One more thing before we get started…you can ride along the convex or the concave side of an arc ruler (meaning you can ride along the inside or the outside curve.)  Most people develop a preference over time and when you have the ability to choose, always choose to stitch in the way that is easiest for you.  Sometimes you won’t have a choice, though, so learn to stitch on both the concave and convex sides of arc rulers.  Some rulers have the exact same curve on each side of the arc but others do not.  You need to know if the 2 sides are identical or you may end up with a design that was not what you intended!   (This is easy to determine:  trace along the concave part of your arc on paper, then move your arc and try to align the convex side along your traced curve.  If they line up, then both sides of your arc have the same curve.  If not, they are 2 different curves)

The photo below shows you the ruler work design we will make today; this is a series of swags with tapered channels:

 

 

I will be using the PTD 12, 8, and 6.5 arc rulers for today’s exercise.  These have the same curve on both sides, so feel free to ride along the inside or the outside curve.  You do NOT need to have these same 3 arc rulers to do today’s lesson, but you DO need at least 2 arc rulers whose curves are different enough from one another to be aesthetically pleasing in order to complete today’s exercise.  You will also need a 13 in x 24 inch quilt sandwich.  We are going to create 3 “border zones” across the width of your quilt sandwich that we will later fill with ruler work designs.  Using a temporary marker, draw a horizontal line across the 24 inch length of the fabric that rests 1-1 1/2 inches from the base of the top fabric.  Draw another horizontal line that falls 4 inches above the bottom line, then a second line that falls 4 inches above the first line, and then a 3rd horizontal line that falls 1 3/4 inches above the last line.  Next, go to your sewing machine and stitch these  horizontal lines and once you’re done, your quilt sandwich should look like this sandwich below:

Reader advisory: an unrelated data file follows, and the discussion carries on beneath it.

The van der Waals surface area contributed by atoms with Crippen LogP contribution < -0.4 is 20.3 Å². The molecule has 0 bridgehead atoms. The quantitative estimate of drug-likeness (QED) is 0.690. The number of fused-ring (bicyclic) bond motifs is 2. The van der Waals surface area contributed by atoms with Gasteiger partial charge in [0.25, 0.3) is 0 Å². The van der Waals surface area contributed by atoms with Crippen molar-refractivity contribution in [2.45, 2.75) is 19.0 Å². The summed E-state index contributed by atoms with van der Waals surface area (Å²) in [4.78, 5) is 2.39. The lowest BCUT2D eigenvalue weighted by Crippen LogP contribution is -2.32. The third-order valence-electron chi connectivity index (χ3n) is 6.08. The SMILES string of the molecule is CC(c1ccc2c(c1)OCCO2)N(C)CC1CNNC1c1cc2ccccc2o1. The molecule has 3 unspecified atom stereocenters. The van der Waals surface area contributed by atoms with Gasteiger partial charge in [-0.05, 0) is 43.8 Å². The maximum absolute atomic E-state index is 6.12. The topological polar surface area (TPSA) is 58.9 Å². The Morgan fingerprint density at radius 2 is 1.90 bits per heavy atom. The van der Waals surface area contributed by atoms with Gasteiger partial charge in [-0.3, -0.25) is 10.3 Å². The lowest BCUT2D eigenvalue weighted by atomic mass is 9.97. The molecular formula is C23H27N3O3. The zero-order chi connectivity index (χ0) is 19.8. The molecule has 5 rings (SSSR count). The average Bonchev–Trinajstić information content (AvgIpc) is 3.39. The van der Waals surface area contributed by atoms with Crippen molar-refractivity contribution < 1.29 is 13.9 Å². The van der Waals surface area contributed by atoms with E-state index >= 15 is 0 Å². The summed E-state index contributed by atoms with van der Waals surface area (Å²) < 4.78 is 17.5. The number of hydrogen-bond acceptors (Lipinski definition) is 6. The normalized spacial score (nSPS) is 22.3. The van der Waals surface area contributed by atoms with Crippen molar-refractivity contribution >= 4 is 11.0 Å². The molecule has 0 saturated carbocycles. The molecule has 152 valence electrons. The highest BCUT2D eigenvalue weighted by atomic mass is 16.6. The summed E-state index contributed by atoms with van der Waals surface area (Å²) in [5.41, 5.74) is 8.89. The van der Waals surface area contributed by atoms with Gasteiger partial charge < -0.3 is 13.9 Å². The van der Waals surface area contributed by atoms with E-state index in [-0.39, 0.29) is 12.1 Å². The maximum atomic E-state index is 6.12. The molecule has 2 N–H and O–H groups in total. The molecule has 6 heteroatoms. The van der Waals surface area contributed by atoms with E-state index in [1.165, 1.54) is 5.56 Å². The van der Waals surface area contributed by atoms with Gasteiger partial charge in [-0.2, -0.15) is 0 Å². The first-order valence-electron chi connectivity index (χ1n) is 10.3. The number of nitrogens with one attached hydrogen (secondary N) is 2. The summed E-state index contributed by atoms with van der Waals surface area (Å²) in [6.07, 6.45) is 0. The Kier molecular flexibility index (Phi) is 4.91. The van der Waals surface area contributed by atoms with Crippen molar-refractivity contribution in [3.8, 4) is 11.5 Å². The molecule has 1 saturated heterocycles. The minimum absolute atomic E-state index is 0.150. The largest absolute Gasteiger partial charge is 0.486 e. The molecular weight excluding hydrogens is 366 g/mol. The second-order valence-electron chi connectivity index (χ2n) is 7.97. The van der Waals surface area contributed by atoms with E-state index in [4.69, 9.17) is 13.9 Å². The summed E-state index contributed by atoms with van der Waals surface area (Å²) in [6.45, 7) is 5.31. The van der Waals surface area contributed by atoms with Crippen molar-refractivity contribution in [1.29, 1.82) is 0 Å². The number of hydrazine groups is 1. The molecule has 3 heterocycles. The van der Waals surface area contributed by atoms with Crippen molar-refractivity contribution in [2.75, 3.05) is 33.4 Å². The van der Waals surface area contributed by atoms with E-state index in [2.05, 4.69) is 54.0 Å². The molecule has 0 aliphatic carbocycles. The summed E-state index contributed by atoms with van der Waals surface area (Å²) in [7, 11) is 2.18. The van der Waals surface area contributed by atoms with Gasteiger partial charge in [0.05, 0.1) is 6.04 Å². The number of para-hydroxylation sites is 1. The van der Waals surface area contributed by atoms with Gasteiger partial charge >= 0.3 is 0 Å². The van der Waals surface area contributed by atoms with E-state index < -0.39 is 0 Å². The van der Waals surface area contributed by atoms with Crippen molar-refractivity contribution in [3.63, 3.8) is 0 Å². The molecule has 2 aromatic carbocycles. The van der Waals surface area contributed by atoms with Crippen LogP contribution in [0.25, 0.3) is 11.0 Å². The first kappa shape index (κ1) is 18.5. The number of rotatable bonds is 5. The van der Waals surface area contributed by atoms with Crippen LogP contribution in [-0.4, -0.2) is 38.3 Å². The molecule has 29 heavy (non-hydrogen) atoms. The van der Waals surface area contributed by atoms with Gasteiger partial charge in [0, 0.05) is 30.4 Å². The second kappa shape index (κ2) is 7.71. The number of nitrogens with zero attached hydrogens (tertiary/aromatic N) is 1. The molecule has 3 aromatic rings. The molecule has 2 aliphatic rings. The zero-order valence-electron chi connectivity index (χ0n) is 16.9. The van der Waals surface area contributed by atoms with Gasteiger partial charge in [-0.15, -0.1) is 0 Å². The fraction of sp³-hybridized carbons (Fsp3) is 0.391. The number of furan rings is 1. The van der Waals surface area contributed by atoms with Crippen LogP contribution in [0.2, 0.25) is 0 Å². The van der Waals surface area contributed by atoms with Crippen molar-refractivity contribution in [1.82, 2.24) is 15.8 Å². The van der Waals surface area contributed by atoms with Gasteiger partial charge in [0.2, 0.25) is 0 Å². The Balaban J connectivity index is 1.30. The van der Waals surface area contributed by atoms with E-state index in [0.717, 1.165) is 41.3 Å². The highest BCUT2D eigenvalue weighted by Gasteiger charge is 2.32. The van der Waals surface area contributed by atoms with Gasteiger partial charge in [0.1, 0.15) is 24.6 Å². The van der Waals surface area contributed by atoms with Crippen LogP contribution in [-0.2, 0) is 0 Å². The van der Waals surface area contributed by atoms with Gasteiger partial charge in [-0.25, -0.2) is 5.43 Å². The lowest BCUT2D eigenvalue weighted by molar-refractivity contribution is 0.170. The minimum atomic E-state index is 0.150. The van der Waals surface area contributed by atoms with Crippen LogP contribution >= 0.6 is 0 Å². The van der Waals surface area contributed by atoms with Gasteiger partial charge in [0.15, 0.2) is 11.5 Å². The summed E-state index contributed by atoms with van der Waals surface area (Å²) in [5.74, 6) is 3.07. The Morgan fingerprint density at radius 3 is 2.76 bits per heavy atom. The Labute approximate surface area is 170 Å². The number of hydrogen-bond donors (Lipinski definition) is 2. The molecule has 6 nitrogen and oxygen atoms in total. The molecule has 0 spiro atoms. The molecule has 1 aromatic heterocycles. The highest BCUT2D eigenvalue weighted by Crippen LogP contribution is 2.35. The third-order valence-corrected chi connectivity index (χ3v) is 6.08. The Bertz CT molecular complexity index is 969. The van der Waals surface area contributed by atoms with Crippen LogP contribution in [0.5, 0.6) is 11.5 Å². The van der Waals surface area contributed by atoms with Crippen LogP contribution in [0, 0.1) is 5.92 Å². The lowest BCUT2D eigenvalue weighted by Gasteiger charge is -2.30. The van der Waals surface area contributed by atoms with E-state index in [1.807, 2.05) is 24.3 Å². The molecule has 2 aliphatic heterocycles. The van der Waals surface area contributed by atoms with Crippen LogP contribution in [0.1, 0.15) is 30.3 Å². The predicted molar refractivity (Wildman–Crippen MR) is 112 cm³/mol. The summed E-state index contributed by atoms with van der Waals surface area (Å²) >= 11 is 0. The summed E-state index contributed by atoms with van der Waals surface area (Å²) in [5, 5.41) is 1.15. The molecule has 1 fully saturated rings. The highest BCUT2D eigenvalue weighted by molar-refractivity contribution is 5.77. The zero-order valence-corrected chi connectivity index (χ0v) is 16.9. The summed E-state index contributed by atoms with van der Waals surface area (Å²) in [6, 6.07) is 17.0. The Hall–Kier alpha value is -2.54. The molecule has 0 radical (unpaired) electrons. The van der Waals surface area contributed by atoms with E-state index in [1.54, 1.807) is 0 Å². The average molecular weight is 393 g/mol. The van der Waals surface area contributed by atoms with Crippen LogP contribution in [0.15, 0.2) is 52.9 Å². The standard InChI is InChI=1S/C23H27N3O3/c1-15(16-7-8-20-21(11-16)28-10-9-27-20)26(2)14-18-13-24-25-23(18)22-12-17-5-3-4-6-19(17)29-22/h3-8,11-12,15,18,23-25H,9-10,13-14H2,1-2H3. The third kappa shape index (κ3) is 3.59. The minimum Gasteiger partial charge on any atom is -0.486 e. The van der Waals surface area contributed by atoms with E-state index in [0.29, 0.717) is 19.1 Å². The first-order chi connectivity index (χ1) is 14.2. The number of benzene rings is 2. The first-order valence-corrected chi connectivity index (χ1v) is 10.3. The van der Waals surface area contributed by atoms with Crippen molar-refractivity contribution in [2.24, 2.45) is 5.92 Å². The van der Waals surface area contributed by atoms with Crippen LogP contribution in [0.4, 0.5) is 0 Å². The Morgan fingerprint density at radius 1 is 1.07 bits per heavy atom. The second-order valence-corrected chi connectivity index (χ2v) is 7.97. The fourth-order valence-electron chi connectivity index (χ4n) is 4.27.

For today’s lesson, we will only be working inside the 1 3/4 inch wide border zone, so we need to mark that zone for stitching.  (Note: just like before, the uppermost and lowermost fabric zones will remain empty as they exist only to save you from having to work right at the edge of your sandwich.)

First, mark a small tick mark at the base of the border 1 inch inward from the left side, then mark a tick mark every 5 1/2 inches thereafter.  This is all the marking we need to do for this design, so there is no need to mark a midpoint vertical line like before.  We are ready to begin stitching!   In case you are confused by how easy this is, the photo below is a closeup of some of the marking:

 

 

Mount your ruler foot, set your machine up for free motion mode, and see if you can find a  re-run of an old “Law and Order” TV episode to play  in the background.  (Don’t you still messy Lenny the cop?  I just never got over losing that actor…)

Pierce your needle in the first tick mark.  I’m going to be stitching with my 6.5 arc first because this arc will give me the most protuberant curve in this design.  Here is a shot of my set-up just before I begin stitching:

 

 

(Just like before, one edge of the ruler is against the ruler foot and the other is 1/4 inch away from my desired endpoint for the swag.  The only NEW thing here is that I have roughly centered the arc ruler across this space.)  Take a few short locking stitches, then follow the edge of the ruler until you arrive at the next tick mark, then stop with your needle down.